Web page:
Essay about The Legalization Of Organ Sale

1499 Words Oct 31st, 2015 6 Pages
The Legalization of Organ Sale: Getting to the Heart of the Matter
Over 120,000 citizens within the United States spend their days waiting for a lifesaving organ transplant. Every twelve minutes another name is added to that waiting list, for a total of 43,800 additions to the waiting list per year, and yet only a mere 28,000 organ transplants occur a year (American Transplant Foundation). This deficit has led to a massive, unregulated black market for organ transplants which are oftentimes unsafe (Taylor). The United States not only contributes directly to this problem through existing legislation, but also violates natural law and engages in unconstitutional behavior through criminalizing the sale of human organs capable of transplant while the donor is living.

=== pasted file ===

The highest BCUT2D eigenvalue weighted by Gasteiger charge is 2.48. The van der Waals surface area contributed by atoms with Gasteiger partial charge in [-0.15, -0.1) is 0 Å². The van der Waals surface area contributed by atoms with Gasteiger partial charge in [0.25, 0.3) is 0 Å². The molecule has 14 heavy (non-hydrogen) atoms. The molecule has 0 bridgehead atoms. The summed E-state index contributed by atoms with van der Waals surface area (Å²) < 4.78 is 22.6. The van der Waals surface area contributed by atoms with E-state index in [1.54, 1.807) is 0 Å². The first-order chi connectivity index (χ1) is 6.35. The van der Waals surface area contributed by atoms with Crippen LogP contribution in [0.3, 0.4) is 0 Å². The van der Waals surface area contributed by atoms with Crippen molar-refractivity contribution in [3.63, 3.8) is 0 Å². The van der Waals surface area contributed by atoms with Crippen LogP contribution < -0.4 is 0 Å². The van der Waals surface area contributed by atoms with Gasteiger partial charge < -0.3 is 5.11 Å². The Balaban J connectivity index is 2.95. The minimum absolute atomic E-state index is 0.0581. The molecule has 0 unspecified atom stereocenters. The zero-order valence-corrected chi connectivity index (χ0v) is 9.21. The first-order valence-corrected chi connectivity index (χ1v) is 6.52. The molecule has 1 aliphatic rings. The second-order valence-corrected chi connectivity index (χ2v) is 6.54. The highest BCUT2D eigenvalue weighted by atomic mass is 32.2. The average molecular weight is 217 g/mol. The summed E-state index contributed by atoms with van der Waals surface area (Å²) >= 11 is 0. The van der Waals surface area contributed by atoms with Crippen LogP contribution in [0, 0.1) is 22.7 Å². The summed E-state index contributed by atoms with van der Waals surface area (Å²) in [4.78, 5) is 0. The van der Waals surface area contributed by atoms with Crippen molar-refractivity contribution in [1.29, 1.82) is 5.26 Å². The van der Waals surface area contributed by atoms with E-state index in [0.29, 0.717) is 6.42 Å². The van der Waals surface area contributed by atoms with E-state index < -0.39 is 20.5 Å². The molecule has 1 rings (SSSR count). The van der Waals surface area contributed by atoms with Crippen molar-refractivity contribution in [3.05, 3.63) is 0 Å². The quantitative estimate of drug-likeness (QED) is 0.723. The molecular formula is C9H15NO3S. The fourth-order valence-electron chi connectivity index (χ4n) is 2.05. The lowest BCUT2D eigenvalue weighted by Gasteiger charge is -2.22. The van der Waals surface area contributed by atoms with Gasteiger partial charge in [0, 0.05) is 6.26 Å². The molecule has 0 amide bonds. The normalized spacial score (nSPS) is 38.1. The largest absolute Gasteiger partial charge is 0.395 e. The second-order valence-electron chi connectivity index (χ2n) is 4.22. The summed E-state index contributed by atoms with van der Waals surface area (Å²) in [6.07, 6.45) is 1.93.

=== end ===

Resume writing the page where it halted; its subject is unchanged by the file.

Before beginning to analyze the issue it is important to understand the history of legislation regarding organ sale and donation within the United States. Throughout the 1950s and 1960s, medical science experienced a multitude of breakthroughs. One such breakthrough was the first successful kidney transplant in 1954 and, later in 1967, the first successful liver and heart transplants (Cohen 1, Schwark). These new developments created a sudden need for relevant legislation. Thus, in 1968 the National Conference on the Commission of Uniform State Laws designed the Uniform Anatomical Gifts Act (UAGA). The UAGA did not expressly prohibit compensation for organ donation and it was not until 1984, when the National Organ…

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